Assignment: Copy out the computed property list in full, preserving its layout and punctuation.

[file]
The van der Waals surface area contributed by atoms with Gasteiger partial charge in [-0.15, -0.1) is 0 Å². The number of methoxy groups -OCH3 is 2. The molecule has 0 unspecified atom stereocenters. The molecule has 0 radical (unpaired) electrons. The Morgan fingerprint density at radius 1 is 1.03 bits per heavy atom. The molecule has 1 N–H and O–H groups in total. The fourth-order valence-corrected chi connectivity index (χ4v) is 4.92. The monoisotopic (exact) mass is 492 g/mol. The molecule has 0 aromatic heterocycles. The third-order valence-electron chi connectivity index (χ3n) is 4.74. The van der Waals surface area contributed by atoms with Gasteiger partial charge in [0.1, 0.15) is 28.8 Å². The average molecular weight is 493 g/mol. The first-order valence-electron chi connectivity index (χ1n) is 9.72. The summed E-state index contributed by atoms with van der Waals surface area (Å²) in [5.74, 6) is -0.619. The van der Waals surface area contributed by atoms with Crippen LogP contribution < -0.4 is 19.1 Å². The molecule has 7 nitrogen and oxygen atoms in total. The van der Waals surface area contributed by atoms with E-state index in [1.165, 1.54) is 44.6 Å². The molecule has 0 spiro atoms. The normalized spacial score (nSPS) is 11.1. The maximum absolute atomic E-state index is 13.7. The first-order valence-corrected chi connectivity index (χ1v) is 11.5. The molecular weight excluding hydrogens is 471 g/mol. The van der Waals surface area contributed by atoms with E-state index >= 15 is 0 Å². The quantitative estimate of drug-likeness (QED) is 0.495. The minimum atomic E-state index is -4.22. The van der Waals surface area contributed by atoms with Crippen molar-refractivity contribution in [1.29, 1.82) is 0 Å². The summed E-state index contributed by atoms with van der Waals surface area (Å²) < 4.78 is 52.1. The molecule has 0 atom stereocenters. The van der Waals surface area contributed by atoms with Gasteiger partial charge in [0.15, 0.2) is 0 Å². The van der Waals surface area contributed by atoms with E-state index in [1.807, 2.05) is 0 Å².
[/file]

The van der Waals surface area contributed by atoms with Gasteiger partial charge in [-0.15, -0.1) is 0 Å². The number of methoxy groups -OCH3 is 2. The molecule has 0 unspecified atom stereocenters. The molecule has 0 radical (unpaired) electrons. The Morgan fingerprint density at radius 1 is 1.03 bits per heavy atom. The molecule has 1 N–H and O–H groups in total. The fourth-order valence-corrected chi connectivity index (χ4v) is 4.92. The monoisotopic (exact) mass is 492 g/mol. The molecule has 0 aromatic heterocycles. The third-order valence-electron chi connectivity index (χ3n) is 4.74. The van der Waals surface area contributed by atoms with Gasteiger partial charge in [0.1, 0.15) is 28.8 Å². The average molecular weight is 493 g/mol. The first-order valence-electron chi connectivity index (χ1n) is 9.72. The summed E-state index contributed by atoms with van der Waals surface area (Å²) in [5.74, 6) is -0.619. The van der Waals surface area contributed by atoms with Crippen LogP contribution < -0.4 is 19.1 Å². The molecule has 7 nitrogen and oxygen atoms in total. The van der Waals surface area contributed by atoms with E-state index in [1.165, 1.54) is 44.6 Å². The molecule has 0 spiro atoms. The normalized spacial score (nSPS) is 11.1. The maximum absolute atomic E-state index is 13.7. The first-order valence-corrected chi connectivity index (χ1v) is 11.5. The molecular weight excluding hydrogens is 471 g/mol. The van der Waals surface area contributed by atoms with E-state index >= 15 is 0 Å². The quantitative estimate of drug-likeness (QED) is 0.495. The minimum atomic E-state index is -4.22. The van der Waals surface area contributed by atoms with Crippen molar-refractivity contribution in [1.29, 1.82) is 0 Å². The summed E-state index contributed by atoms with van der Waals surface area (Å²) < 4.78 is 52.1. The molecule has 0 atom stereocenters. The van der Waals surface area contributed by atoms with Gasteiger partial charge in [0.15, 0.2) is 0 Å². The van der Waals surface area contributed by atoms with E-state index in [1.807, 2.05) is 0 Å².